Blog Posts for Oregon

Winter Wonderings in Arts Education

Posted by Ms. Danel Malan, Dec 12, 2018 0 comments

As arts educators, we should always try to dream big. We don’t need a Broadway budget to create good educational theatre. What we need are dedicated arts educators who are passionate about the message of the production and how it can be a transformative experience for young people. So many students often tell us that this may be the first play they have ever seen and how powerful the storytelling experience was for them. Rain, sleet, or snow, like the post office, we always deliver an authentic theatre experience; no matter where we go or how we get there, the rewards are always worth the effort.

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Creative Expression and Workplace Culture

Posted by Paul Kinley, Nov 29, 2018 0 comments

Providing constant and protected space for the exchange of ideas is critically important to the health of our business through the active engagement of our employees. All businesses need new ideas, and businesses benefit when the generation of ideas is encouraged and inclusive. To thrive, businesses need to provide a setting where ideas can be openly exchanged and tested. It is the responsibility of business leaders to understand that the work we all do is best done in an environment that’s not based on the ownership of ideas or the rank of those that offer them—but rather one that’s open, collaborative, and receptive to new ways of thinking and doing. Business leaders need to make intentional steps towards creating these spaces. Otherwise, we miss the opportunity to unleash and develop the inherit creative talent of our employees.

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Americans Speak Out About the Arts in 2018: An In-Depth Look at Perceptions and Attitudes About the Arts in America

Posted by Mr. Randy I. Cohen, Sep 27, 2018 0 comments

In a society struggling to find equity and social justice, Americans believe the arts improve the quality of our communities. How do we know? We asked. Americans Speak Out About the Arts in 2018 is the second in a series of national public opinion surveys conducted by Ipsos on behalf of Americans for the Arts. One of the largest ever conducted, it gauges the public perspective on (1) personal engagement in the arts as audience and creator, (2) support for arts education and government arts funding, (3) opinions on the personal and well-being benefits that come from engaging in the arts, and (4) how those personal benefits extend to the community. Here are some findings of the survey.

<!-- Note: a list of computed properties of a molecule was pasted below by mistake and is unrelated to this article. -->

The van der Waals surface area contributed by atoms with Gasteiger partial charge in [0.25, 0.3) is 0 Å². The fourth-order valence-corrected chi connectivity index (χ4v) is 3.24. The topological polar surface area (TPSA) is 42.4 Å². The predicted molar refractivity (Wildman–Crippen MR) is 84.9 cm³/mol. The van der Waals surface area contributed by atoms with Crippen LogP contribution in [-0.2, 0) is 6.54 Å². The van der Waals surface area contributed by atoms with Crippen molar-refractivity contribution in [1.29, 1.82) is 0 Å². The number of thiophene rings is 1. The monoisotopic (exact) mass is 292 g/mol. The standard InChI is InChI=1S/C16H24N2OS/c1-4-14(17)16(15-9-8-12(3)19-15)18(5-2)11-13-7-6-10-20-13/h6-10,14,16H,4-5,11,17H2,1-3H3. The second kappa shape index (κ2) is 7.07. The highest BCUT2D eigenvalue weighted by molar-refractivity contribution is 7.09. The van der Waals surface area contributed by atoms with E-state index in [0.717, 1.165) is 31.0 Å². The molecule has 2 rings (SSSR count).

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A.W.E in Portland: Arts Workers for Equity

Posted by Jenny M. Chu, May 10, 2018 0 comments

I work in the nonprofit arts sector in Portland, Oregon, which is 76% white despite the growing racial and ethnic diversity in the country. This whiteness was deliberately designed. In the 1800s, exclusionary laws were ratified into the Oregon constitution and the language wasn’t officially removed until 2002. This history is reflected in who lives, works, and plays here, including the demographic makeup of who runs our cultural and artistic institutions. In 2016, a group of us arts administrators came together with the evocative question: “Why are the arts so white?” A truly grassroots operation, Arts Workers for Equity (AWE) is a collective of ten individuals who represent a multitude of intersectional identities. Alone and individually, we had limited power to effect change. But collectively we’ve influenced Portland’s nonprofit arts sector, citywide.

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Arts Integrated AND Bilingual

Posted by Ms. Danel Malan, May 02, 2018 0 comments

So many teachers and other artists have asked, “Why bilingual?”, because it was how I wanted to share Latino culture through language, my personal mission as an Artistic Director. Then the old lightbulb exploded and for two years of graduate school I started (and continue) to work on my case study. Working in two counties and several schools, I have set out to quantitatively measure the percentage of higher comprehensive learning from students who have participated in one of our bilingual arts-integrated residencies. It has been exciting research for a data nerd because it is a unique study. I had to piecemeal it together: studies in arts integration, studies in bilingual integration, and all the other forms of both in between—for example, arts-learning does not necessarily imply arts-integrated.

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Preparing Your Organization and Your Donors for Shifts in the Charitable Tax Deduction

Posted by Ms. Christina Ritchie, Feb 16, 2018 0 comments

On January 1, the 2018 Tax Cuts & Jobs Act went into effect, a substantial change to the U.S. tax code which has the potential to negatively impact arts and culture nonprofit organizations in a variety of ways. One of the most significant impacts will come in changes related to the thresholds and amounts associated with the charitable tax deduction. This 100-year-old provision was designed to stimulate giving to charities and other organizations serving the public good by providing an opportunity to claim a deduction as a reduction in an individual’s tax burden. While the repercussions of the federal tax code changes are still emerging, and corresponding shifts in state-by-state tax policy may impact your situation, the notes that follow are an introductory primer. If you have questions about state-level implications, we recommend you reach out to your state comptroller or state association of nonprofits.

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